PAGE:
The FAA’s intent from the commuter rule was not to apply Part 121 rules to public charter operators. The FAA concluded that the safety issues present for commuter carriers were not similarly present for public charter carriers, and the FAA may not have the legal authority to apply these rules to public charter operations in any case.

49 USC 41104 limits FAA’s authority to issue regulations on public air charters. It states: “The Secretary of Transportation may prescribe a regulation or issue an order restricting the marketability, flexibility, accessibility, or variety of charter air transportation provided under a certificate issued under section 41102 of this title only to the extent required by the public interest. A regulation prescribed or order issued under this subsection may not be more restrictive than a regulation related to charter air transportation that was in effect on October 1, 1978.”

To the extent that contemplated changes limit the “marketability, flexibility, accessibility or variety of charter air transportation” in a manner that is more restrictive than regulation on charter transportation in October 1, 1978, then the FAA is prohibited from issuing such a regulation.

Furthermore bookings by the public using set and advertised schedules offered by scheduled charter operators is specifically provided for in 49 USC 41104(1) “regularly scheduled charter air transportation, for which the public is provided in advance a schedule containing the departure location, departure time, and arrival location of the flight…” Regularly scheduled charter air transportation is defined in 49 USC 41104(b)(2) as follows: “the term ‘regularly scheduled charter air transportation’ does not include operations for which the departure time, departure location, and arrival location are specifically negotiated with the customer or the customer’s representative.” There are congressional definitions of regularly scheduled public charter transportation that are separate from both traditional charter transportation and traditional common carriage passenger-carrying operation for compensation by a traditional air carrier under Part 121, suggesting that the FAA lacks authority to treat these operations as identical to traditional non-charter air carriers, when Congress has treated them as a separate category since at least the 1970s.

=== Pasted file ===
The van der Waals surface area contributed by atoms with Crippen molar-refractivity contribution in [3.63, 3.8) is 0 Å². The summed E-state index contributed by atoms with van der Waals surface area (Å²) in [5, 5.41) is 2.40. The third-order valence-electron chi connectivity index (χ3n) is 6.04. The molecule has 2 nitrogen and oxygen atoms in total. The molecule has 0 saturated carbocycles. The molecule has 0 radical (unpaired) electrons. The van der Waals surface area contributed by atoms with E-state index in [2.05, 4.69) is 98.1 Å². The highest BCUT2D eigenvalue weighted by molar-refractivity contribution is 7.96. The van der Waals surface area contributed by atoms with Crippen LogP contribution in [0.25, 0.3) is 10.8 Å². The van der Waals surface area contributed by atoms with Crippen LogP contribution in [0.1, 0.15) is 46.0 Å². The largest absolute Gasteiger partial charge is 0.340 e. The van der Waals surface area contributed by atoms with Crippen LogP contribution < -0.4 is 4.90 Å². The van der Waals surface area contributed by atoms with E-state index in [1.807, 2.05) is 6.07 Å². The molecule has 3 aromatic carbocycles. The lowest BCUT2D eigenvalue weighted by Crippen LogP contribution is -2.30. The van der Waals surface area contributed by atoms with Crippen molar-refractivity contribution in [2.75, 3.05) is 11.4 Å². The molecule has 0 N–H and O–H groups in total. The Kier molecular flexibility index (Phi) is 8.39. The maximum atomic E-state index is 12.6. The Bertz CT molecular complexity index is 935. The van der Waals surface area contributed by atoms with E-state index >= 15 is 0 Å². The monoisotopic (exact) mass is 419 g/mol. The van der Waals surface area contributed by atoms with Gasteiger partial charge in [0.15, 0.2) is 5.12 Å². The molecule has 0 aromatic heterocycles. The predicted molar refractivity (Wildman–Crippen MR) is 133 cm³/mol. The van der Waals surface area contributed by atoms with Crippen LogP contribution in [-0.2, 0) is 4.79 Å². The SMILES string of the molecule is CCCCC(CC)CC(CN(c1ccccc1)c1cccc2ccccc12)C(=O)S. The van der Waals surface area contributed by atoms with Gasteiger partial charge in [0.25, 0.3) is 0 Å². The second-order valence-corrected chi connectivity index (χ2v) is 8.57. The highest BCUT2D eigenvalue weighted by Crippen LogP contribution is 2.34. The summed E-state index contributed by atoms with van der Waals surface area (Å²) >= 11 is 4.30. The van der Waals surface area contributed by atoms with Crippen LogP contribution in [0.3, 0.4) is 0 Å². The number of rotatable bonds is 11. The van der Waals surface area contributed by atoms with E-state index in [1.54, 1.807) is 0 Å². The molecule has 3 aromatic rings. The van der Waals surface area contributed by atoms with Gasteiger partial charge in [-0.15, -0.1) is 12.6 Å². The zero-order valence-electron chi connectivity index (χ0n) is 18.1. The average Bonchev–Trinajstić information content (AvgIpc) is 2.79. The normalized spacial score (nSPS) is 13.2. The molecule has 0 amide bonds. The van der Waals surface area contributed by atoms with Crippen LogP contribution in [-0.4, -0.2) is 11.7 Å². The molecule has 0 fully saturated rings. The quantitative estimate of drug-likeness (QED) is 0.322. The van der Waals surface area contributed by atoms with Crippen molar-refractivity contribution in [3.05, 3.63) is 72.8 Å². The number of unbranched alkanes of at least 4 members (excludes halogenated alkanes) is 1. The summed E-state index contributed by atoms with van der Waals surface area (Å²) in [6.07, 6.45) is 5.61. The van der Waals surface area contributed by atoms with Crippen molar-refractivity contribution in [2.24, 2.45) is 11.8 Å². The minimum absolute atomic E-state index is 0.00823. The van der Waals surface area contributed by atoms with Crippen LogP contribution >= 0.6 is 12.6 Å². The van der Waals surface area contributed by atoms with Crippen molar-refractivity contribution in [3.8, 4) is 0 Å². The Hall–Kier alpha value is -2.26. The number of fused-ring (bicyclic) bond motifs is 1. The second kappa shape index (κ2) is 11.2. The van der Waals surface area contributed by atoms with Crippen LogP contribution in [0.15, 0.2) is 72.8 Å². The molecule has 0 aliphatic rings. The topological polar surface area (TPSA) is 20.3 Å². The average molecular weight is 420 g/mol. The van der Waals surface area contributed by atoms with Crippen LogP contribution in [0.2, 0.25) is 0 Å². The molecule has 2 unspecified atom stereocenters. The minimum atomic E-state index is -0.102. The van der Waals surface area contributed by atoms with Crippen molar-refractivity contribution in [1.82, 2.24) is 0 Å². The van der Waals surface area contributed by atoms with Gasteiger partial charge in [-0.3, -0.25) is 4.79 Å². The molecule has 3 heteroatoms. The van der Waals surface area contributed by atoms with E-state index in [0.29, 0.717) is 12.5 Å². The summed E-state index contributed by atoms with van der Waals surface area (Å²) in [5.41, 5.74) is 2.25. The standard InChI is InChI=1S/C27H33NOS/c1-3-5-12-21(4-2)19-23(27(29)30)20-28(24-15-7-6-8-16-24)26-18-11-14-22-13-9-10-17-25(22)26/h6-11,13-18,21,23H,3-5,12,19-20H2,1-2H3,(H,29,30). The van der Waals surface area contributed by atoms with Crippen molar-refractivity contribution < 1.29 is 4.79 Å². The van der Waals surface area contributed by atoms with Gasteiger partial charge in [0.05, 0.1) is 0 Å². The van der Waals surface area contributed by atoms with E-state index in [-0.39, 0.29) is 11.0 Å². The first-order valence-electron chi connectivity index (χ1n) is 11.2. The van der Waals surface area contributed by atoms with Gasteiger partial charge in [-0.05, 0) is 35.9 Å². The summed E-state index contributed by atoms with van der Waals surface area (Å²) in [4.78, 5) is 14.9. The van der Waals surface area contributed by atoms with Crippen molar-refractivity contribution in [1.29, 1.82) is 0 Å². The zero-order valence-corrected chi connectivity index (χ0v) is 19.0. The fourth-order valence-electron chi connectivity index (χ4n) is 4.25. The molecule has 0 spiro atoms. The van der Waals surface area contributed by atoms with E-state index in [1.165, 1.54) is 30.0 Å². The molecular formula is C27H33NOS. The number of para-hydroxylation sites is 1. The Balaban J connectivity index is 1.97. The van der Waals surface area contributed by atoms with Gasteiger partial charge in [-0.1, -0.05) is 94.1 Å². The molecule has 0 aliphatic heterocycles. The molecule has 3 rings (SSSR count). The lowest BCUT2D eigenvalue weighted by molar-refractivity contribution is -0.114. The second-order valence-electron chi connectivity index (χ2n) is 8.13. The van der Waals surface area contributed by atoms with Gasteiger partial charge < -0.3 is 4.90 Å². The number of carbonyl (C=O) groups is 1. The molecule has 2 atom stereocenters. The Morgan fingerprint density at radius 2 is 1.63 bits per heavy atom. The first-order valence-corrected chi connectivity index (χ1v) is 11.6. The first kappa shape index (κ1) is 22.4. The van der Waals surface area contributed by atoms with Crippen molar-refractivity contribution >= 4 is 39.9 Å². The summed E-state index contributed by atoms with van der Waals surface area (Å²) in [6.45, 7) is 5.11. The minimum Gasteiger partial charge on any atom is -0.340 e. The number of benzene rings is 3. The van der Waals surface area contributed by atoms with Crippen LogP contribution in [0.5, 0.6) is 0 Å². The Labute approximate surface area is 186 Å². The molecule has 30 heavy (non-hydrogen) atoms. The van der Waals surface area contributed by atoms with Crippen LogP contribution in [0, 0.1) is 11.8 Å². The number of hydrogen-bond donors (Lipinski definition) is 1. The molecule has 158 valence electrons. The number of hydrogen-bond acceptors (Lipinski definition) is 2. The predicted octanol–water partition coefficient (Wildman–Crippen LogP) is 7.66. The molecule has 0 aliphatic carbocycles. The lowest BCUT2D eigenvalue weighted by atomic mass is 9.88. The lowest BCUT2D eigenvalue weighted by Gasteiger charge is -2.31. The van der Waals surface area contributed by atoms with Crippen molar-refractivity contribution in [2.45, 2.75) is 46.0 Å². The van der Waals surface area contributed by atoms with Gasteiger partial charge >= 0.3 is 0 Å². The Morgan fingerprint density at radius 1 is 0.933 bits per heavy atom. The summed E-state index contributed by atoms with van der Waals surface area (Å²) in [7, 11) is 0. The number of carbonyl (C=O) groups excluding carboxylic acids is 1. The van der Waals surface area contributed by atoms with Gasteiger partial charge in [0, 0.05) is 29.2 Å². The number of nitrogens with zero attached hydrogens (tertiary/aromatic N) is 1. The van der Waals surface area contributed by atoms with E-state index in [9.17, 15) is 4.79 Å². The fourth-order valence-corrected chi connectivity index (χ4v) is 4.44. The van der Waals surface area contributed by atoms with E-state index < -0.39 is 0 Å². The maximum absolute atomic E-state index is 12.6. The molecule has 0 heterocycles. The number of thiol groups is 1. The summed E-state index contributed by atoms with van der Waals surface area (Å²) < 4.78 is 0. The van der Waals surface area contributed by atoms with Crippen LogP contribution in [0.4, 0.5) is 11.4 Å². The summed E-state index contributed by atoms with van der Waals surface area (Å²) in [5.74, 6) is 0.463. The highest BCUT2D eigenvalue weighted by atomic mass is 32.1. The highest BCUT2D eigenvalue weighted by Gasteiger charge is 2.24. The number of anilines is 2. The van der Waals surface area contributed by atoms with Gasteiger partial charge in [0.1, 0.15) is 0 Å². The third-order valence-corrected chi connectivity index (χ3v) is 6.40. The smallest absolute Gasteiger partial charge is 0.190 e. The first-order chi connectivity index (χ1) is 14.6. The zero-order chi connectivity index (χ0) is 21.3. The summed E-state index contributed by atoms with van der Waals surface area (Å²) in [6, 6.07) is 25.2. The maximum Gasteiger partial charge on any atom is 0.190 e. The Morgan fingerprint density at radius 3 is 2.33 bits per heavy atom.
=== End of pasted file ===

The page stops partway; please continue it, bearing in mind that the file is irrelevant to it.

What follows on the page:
It's precisely because JSX complies with the law and regulations as-written that ALPA, American and Southwest want the regulations changed (for their own pecuniary interests). And far from being a 'loophole' FAA has treated Part 380/Part 135 as linked for decades, consistent with statute.
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Old Nov 7, 2023, 2:45 pm
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Originally Posted by Jeff767
Keep in mind that JSX operates under part 135 and as such cant operate scheduled air service on an aircraft over 9 seats. Those saying everyone is out to get JSX need to understand that the rule has long been in place. To try and find a way to circumvent the rule when you buy a ticket with JSX youre actually purchasing the ticket through another company. They then charter a JSX jet for the flight. The fact the whole thing is under one ownership JSX says is not pertinent. The FAA disagrees and is moving to insure the loophole is closed.